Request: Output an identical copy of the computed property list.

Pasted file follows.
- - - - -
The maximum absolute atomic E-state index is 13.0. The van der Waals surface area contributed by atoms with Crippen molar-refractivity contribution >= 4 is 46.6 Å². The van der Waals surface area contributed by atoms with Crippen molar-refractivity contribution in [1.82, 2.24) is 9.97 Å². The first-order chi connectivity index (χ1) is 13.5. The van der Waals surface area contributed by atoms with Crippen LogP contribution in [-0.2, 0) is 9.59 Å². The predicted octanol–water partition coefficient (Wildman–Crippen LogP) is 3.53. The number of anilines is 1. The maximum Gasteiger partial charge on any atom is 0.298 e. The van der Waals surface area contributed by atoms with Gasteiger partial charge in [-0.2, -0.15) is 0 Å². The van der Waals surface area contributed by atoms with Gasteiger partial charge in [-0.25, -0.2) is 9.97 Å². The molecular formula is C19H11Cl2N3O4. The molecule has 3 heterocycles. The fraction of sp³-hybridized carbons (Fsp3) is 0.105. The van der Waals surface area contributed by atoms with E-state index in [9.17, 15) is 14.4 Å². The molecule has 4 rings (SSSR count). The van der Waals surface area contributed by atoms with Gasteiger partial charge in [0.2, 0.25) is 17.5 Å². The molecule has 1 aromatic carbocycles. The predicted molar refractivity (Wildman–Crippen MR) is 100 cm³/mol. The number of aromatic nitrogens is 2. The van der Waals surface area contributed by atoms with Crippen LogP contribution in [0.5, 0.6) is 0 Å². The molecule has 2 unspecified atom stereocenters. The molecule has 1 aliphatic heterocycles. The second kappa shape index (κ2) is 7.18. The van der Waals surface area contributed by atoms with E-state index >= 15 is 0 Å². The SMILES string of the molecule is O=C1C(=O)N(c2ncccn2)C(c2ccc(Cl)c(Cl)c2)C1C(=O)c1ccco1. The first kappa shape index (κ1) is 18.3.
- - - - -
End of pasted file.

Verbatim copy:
The maximum absolute atomic E-state index is 13.0. The van der Waals surface area contributed by atoms with Crippen molar-refractivity contribution >= 4 is 46.6 Å². The van der Waals surface area contributed by atoms with Crippen molar-refractivity contribution in [1.82, 2.24) is 9.97 Å². The first-order chi connectivity index (χ1) is 13.5. The van der Waals surface area contributed by atoms with Crippen LogP contribution in [-0.2, 0) is 9.59 Å². The predicted octanol–water partition coefficient (Wildman–Crippen LogP) is 3.53. The number of anilines is 1. The maximum Gasteiger partial charge on any atom is 0.298 e. The van der Waals surface area contributed by atoms with Gasteiger partial charge in [-0.2, -0.15) is 0 Å². The van der Waals surface area contributed by atoms with Gasteiger partial charge in [-0.25, -0.2) is 9.97 Å². The molecular formula is C19H11Cl2N3O4. The molecule has 3 heterocycles. The fraction of sp³-hybridized carbons (Fsp3) is 0.105. The van der Waals surface area contributed by atoms with E-state index in [9.17, 15) is 14.4 Å². The molecule has 4 rings (SSSR count). The van der Waals surface area contributed by atoms with Gasteiger partial charge in [0.2, 0.25) is 17.5 Å². The molecule has 1 aromatic carbocycles. The predicted molar refractivity (Wildman–Crippen MR) is 100 cm³/mol. The number of aromatic nitrogens is 2. The van der Waals surface area contributed by atoms with Crippen LogP contribution in [0.5, 0.6) is 0 Å². The molecule has 2 unspecified atom stereocenters. The molecule has 1 aliphatic heterocycles. The second kappa shape index (κ2) is 7.18. The van der Waals surface area contributed by atoms with E-state index >= 15 is 0 Å². The SMILES string of the molecule is O=C1C(=O)N(c2ncccn2)C(c2ccc(Cl)c(Cl)c2)C1C(=O)c1ccco1. The first kappa shape index (κ1) is 18.3.